Autodesk's Mudbox 2015 in Review

October 28, 2014 12:51 am

Tags: 3ds Max, Autodesk, Maya, Mudbox

Mudbox 2015 is the latest release of this digital sculpting software from Autodesk. In case you don’t know, Mudbox is a tool designed to sculpt, paint textures, and add details to your 3D models. Painted textures can be exported so they can be used in other applications, and sculpted details can be exported as normal, vector, or displacement maps so you can render objects with a high level of detail without incurring an extremely high polygon count. Mudbox can be bought as a stand-alone perpetual license, as a standalone application through desktop subscription (for only $10 a month), and also as part of an Autodesk Suite (suites include other packages, such as MotionBuilder and Maya).

I think the feature that mostly caught my attention was the ability to import Blend Shapes into Mudbox. If you are working with characters, you know they have a lot of moving parts and sometimes the default position might mean some of the skin is compressed rather than in a rest position. Being able to import Blend Shapes means you can use them to make it easier to paint certain areas.  For example, you can use a blend shape to close the character’s eyes so you can easily paint and add wrinkles to the eyelids without worrying about any texture stretching.



In Mudbox you can already import meshes with joints, so importing Blend Shapes was the only missing step to make it easier to deal with organic figures (meaning figures with skin that can be stretched or compressed).

Now you are also able to group your paint and sculpt layers. This may be a small feature, but it is useful to keep things more organized since you can group different paint or sculpt effects, like base skin layers, dirt, tattoos, beauty marks or wounds. Previously, you’d just have a lot of layers on top of each other.  Now, I think the next step could be to have some sort of “search” box, since that would make it easier to find the layer you’re looking for.  That’s not a feature painting programs usually offer (for example, Photoshop doesn’t have one), but I think small things like that make things faster.



Another feature that can help keep things more organized is the new Export All Paint Layers dialog. You can now set paths where the different textures will be stored, and off the top of my head these paths could also be set in Maya so it loads the new versions of the textures automatically.



A feature that’s been in Mudbox for some time, but I think is worth mentioning is the ability to paint PTEX textures. PTEX allows you to paint textures on meshes that have no UVs, so the textures can then be transferred to an updated version of the model after those have been created.

Setting up your model for PTEX texture painting is pretty easy, and it only takes a couple of clicks. You just need to decide on the texel resolution you plan to use (you can increase that resolution later, in case some areas need finer details), and when the model is ready you can start painting and all your textures will be stored in PTEX format. When you have a model with UVs, you can transfer the PTEX textures to this new model, and they will be converted to standard image format. Something cool about PTEX is that you could even modify the UVs of your second model and then re-transfer your textures, so you don’t really need to worry about “locking the UVs” after doing this.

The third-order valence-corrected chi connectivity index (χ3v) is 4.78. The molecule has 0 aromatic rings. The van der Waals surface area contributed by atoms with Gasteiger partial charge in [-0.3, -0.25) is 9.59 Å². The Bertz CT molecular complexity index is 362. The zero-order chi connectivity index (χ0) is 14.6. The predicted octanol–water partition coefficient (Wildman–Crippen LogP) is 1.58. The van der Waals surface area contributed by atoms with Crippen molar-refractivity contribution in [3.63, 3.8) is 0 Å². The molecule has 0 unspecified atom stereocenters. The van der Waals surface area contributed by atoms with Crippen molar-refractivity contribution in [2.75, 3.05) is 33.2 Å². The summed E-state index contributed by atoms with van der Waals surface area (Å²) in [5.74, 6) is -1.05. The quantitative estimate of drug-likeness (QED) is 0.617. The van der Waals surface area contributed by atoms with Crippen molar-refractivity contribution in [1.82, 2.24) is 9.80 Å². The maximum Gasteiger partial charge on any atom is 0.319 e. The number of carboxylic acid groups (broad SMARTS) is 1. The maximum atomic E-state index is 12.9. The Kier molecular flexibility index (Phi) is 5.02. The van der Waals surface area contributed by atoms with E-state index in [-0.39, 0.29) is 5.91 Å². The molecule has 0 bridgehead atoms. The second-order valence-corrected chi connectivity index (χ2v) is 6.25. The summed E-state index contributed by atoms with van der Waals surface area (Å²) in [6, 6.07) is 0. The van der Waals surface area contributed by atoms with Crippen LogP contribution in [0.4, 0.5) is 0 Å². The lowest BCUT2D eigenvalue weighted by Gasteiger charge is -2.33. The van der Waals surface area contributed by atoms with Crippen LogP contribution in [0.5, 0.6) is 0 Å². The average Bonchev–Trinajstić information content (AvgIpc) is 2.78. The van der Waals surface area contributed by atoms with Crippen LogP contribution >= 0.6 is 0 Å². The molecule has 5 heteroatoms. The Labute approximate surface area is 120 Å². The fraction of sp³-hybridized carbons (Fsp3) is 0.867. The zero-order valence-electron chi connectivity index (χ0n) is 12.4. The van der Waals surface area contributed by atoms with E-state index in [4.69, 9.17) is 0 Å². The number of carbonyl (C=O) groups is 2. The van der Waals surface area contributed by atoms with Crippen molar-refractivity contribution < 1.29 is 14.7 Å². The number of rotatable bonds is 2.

PTEX texturing is also useful when you remesh a model. Remeshing or retopology means the topology of the object is changed so it’s more organized (you can do that inside Mudbox). This can be useful when you have a very high polygon object resulting from a 3D scan, and you need a more manageable object, with better topology. This can also be useful when your base figure has a topology not well suited for animation, and you need to change it so the mesh will deform better.



My biggest complaint with Mudbox is usually the requirement of a high-end videocard to run, and it is nice to see Autodesk take steps to make Mudbox run on more modest hardware. For my tests, I was running Mudbox on a Macbook Pro which has a fairly decent videocard, although it’s far from being high-end, and it could run the application without any problem. You can even run the software on some Microsoft Surface machines running on intel graphics.

Mudbox 2015 includes a variety of interesting features. Some of them might be small, but they are very useful. Since the software is sold as part of the Autodesk Suites, you’ll find it is a good complement to Maya or Max. And I think Mudbox could also make a nice “game development” bundle with Maya LT, if Autodesk decided to make a “game development suite” one day.



Editor's Note: Be sure to check out all the valuable resources available right here on Renderosity, for all your artistic endeavors, starting with the following related links:

Sergio Aris Rosa [nemirc], is Sr. Staff Writer for the Renderosity Front Page News. Sergio discusses on computer graphics software, animation techniques, and technology. He also hosts interviews with professionals in the animation and cinematography fields. You can follow him on Twitter, and if you want to see what he's up to you can visit his blog.




October 28, 2014

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